“Right now, the ‘settlement’ talks are the equivalent of law enforcement negotiating with a serial killer over whether he’ll get a parking ticket, even as he continually sprays bullets into the neighborhood. Even having these ‘settlement’ talks when the actual crimes haven’t been investigated or a complaint hasn’t been registered should be example enough that this process is rigged as badly as Dodd-Frank.”

Like many, for the first year or so of the Obama administration, I believed that he was a decent guy who would do things for the people who put him into power. That’s where I went wrong: I didn’t realize that it wasn’t the people who elected him, but the powerful financial elite who funded his campaign that he would ultimately choose to be accountable to. And make no mistake, it’s a choice. Obama could have chosen to do the right thing despite the political costs to himself, but he hasn’t. Stoller writes:

Yeah, Obama got money from Wall Street. But Obama is choosing to pursue a policy of foreclosures and bank bailouts not because of any grand corporate scheme. He just wants to. He thinks it’s the right thing to do, and he’s doing it. If you don’t think it’s the right thing to do, then you shouldn’t be disappointed in him any more than you might have been disappointed in Bush. Obama is not trying to do the opposite of what he’s doing, he’s not repeatedly suckered by Republicans, and he isn’t naive or stupid.”

So like Obama and Schneiderman, we all have choices whether to act according to what we believe, to act with integrity, or not. We can continue to delude ourselves about what is really going on in Washington DC and New York and all over the country in regard to the financial elite’s complete ownership of the political and economic system. We can make excuses and continue to enable this system that is running the economy and the people in this country off an economic cliff. Or, we can do what we can to change the system, even if it’s just making a different choice in the voting booth in 2012. As Stoller puts it:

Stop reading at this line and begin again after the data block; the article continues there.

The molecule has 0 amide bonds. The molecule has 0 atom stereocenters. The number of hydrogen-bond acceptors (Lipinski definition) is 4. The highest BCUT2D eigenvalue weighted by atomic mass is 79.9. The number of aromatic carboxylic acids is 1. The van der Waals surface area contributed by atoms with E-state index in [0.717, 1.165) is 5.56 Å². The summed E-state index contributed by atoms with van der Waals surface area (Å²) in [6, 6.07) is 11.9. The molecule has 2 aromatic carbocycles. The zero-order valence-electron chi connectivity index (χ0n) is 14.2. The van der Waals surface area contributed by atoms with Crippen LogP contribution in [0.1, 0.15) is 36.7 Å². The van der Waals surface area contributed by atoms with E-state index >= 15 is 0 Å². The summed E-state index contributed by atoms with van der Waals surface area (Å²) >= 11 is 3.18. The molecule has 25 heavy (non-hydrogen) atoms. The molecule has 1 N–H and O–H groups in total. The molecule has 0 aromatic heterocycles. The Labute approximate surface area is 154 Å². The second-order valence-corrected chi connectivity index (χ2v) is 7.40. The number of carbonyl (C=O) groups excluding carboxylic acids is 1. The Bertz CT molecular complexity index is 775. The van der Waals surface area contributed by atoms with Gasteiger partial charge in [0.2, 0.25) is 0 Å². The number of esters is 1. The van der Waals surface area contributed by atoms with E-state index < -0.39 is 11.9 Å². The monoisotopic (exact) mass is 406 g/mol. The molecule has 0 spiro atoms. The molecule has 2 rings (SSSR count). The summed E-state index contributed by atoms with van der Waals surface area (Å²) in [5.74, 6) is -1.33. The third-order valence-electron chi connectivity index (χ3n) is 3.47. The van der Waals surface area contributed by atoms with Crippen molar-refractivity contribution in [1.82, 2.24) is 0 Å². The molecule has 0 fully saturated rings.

“Paying ugly costs for standing up is routine, unfortunately, in modern America. And the least powerful among us face far worse consequences than the politicians who are embarassed. But integrity exists, and Schneiderman is showing that free will can be exercised in it’s service. This fact is true of many people, not just Schneiderman; Bill McKibbin, Jane Hamsher, Dan Choi and others just got arrested in front of the White House to register dissent. So the next time someone tells you that you hae no choice but to support one of the two branches of the banking party, just remember, you also have free will. And the only person who can take that away from you, is you.”

Thank you, Matt. Follow Matt on Twitter: @MatthewStoller